Israeli Population

There are now over 9 million people living in Israel, the Central Bureau of Statistics says ahead of the Jewish new year. Israel’s population now stands at 9.092 million and will top 10 million by 2024, according to the Central Bureau of Statistics. The population grew by 2.1 percent from the eve of Rosh Hashanah last year, when it stood at 8.42 million. The CBS says 74.2% of the population is Jewish, 21% Arab and 4.8% other.

During the 1970s, Israeli population was 3 million. Amazing.

PM Future

As you know, I have deep interest in Israel, the United Kingdom and the USA. In these countries, many people just can’t wait to see new leaders in charge. I have been asked time and again about the future of Mr Netanyahu.

Israel state prosecution has decided to charge two of the PM Netanyahu’s alleged co-conspirators with bribery. Ms. Liat Ben-Ari, the lead prosecutor in the corruption cases involving Netanyahu, and her department conveyed to Attorney General Avichai Mandelblit a document refuting the claims of the two — media moguls Shaul Elovitch and Arnon Mozes. Both men had their own pretrial hearings with state prosecutors, but could not convince them to drop the bribery charges against them.

On October 26, 2019, journalist Raviv Drucker dedicated his TV program “Hamakor” (“The Source”) shown on TV Channel 13 to the secret meetings between Netanyahu and Yedioth Ahronoth proprietor Arnon Mozes. In these meetings, each party is trying to push the other to do something and, in return, receive something. Netanyahu wished to reduce the flames of criticisms against him on the pages of the daily newspaper. Mozes wanted a law that would restrict the activities of its main daily rival, Israel Hayom. Series of meetings were held between the two. Still unclear (at least to me) how many years these two were meeting, how many meetings were held, and what kind of agreements they reached in the past. The recordings that were played on “Hamakor” were of the last few meetings. They were recorded by Netanyahu apparently without Mozes’ knowledge. Prime Minister Benjamin Netanyahu said to Mozes: “If you take me down, I’ll come after you with everything I’ve got… It will become my life’s mission.” On the tape, Netanyahu is heard also telling Mozes: “There shall be no situation in which I’m under attack,” and that “The reports you write, they’re all biased,” to which Mozes replied, “I’m telling you, bring me a writer.”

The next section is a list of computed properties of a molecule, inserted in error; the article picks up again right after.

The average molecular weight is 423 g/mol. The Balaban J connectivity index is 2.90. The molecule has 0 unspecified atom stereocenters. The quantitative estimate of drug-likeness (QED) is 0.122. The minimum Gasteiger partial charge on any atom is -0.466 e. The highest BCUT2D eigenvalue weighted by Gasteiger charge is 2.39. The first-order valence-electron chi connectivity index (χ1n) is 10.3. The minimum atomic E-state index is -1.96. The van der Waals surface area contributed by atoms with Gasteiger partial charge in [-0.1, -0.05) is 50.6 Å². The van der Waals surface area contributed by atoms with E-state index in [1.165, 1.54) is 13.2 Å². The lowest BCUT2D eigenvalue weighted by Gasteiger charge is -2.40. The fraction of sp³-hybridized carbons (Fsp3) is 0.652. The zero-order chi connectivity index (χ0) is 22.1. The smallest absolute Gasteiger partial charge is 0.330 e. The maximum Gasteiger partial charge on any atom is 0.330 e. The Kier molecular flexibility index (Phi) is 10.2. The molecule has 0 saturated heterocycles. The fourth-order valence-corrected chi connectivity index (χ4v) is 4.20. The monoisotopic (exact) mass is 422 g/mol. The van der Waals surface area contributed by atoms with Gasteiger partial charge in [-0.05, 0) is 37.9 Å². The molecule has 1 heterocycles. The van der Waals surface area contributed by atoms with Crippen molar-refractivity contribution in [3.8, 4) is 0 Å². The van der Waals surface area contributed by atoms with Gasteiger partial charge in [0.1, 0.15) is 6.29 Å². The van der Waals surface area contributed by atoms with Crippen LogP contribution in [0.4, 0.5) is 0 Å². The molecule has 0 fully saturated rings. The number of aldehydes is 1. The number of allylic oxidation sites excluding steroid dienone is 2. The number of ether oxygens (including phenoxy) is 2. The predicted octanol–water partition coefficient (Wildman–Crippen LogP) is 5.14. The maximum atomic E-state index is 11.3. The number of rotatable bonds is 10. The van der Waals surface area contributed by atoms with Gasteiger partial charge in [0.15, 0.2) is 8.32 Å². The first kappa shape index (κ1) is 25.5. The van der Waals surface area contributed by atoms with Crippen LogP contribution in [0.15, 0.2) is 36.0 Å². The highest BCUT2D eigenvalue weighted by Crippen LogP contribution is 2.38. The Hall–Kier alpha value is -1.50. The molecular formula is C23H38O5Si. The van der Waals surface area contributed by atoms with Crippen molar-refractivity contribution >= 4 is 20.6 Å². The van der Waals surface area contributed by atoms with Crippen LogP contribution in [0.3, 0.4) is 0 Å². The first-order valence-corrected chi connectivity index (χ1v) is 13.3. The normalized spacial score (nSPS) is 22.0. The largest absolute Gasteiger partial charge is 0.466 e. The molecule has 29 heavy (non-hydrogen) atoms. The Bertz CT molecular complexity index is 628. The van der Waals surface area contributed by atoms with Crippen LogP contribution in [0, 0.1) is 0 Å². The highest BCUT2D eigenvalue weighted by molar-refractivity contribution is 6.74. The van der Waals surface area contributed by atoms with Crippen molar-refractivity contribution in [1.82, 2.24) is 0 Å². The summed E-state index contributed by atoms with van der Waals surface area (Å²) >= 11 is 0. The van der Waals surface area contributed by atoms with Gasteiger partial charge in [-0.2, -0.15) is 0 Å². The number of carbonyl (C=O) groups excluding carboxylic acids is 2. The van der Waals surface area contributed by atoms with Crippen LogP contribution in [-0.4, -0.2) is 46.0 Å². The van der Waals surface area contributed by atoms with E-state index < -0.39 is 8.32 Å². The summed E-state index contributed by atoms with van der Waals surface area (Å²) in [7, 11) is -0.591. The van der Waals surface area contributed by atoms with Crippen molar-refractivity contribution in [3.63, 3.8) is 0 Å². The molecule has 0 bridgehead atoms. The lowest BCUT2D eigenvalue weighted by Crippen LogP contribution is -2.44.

In a number of instances, Mozes says he supports Netanyahu’s leadership and indicates he could help ensure Netanyahu remains prime minister, offering him political advice. He also refers to previous coverage by the newspaper which he says helped Netanyahu become prime minister during his first term in 1996.

In the recording, Netanyahu voices a desire to see Naftali Bennett’s nationalist Jewish Home party stay below 15 seats in the coming elections. According to Channel 13, the comment was meant to guide Yedioth’s coverage. Three days later, Ynet (Yedioth online platform) published an article fiercely critical of Bennett.

It seems Netanyahu’s chapter in history is reaching its final pages. Time will tell whether the ending will be sweet, or bitter, for Netanyahu.

Israel Is Ranked 20th Economy in the World
Israel stood firm in 20th place out of 141 economies in the World Economic Forum’s 2019-2020 Global Competitiveness Report, retaining its spot from last year and once again securing the top rank for entrepreneurship and the embrace of disruptive ideas.
Israel also ranked first for categories such as macroeconomic stability – minimizing its national economy’s vulnerability to the impact of any external shocks – companies’ innovative growth, R&D expenditures, and multi-stakeholder collaboration.